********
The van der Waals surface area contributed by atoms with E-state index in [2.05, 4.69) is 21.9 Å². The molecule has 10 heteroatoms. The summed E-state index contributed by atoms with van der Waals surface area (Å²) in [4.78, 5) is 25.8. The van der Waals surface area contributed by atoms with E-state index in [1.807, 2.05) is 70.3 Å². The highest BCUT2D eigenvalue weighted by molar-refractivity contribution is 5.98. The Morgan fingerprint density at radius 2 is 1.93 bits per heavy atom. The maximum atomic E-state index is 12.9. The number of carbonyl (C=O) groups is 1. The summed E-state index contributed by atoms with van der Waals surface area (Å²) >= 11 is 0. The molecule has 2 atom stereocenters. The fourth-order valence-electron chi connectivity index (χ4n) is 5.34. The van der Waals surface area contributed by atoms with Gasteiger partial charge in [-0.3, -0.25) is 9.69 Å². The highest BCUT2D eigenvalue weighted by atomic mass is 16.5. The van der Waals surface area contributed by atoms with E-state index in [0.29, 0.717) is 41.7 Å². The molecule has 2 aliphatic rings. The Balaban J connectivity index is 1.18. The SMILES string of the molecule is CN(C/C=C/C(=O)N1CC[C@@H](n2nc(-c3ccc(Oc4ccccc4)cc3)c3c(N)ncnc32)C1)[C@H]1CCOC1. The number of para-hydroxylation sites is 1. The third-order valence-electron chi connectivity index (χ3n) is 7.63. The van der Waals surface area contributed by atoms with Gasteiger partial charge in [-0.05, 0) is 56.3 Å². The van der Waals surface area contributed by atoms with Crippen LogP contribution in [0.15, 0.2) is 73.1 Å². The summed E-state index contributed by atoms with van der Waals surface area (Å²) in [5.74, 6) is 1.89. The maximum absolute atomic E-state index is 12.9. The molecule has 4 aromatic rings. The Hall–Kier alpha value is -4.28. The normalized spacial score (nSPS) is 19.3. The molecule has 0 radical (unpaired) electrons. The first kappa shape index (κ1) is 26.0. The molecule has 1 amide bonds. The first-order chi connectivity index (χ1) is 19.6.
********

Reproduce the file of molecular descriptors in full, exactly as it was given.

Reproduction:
The van der Waals surface area contributed by atoms with E-state index in [2.05, 4.69) is 21.9 Å². The molecule has 10 heteroatoms. The summed E-state index contributed by atoms with van der Waals surface area (Å²) in [4.78, 5) is 25.8. The van der Waals surface area contributed by atoms with E-state index in [1.807, 2.05) is 70.3 Å². The highest BCUT2D eigenvalue weighted by molar-refractivity contribution is 5.98. The Morgan fingerprint density at radius 2 is 1.93 bits per heavy atom. The maximum atomic E-state index is 12.9. The number of carbonyl (C=O) groups is 1. The summed E-state index contributed by atoms with van der Waals surface area (Å²) >= 11 is 0. The molecule has 2 atom stereocenters. The fourth-order valence-electron chi connectivity index (χ4n) is 5.34. The van der Waals surface area contributed by atoms with Gasteiger partial charge in [-0.3, -0.25) is 9.69 Å². The highest BCUT2D eigenvalue weighted by atomic mass is 16.5. The van der Waals surface area contributed by atoms with E-state index in [0.29, 0.717) is 41.7 Å². The molecule has 2 aliphatic rings. The Balaban J connectivity index is 1.18. The SMILES string of the molecule is CN(C/C=C/C(=O)N1CC[C@@H](n2nc(-c3ccc(Oc4ccccc4)cc3)c3c(N)ncnc32)C1)[C@H]1CCOC1. The number of para-hydroxylation sites is 1. The third-order valence-electron chi connectivity index (χ3n) is 7.63. The van der Waals surface area contributed by atoms with Gasteiger partial charge in [-0.05, 0) is 56.3 Å². The van der Waals surface area contributed by atoms with Crippen LogP contribution in [0.15, 0.2) is 73.1 Å². The summed E-state index contributed by atoms with van der Waals surface area (Å²) in [5.74, 6) is 1.89. The maximum absolute atomic E-state index is 12.9. The molecule has 4 aromatic rings. The Hall–Kier alpha value is -4.28. The normalized spacial score (nSPS) is 19.3. The molecule has 0 radical (unpaired) electrons. The first kappa shape index (κ1) is 26.0. The molecule has 1 amide bonds. The first-order chi connectivity index (χ1) is 19.6.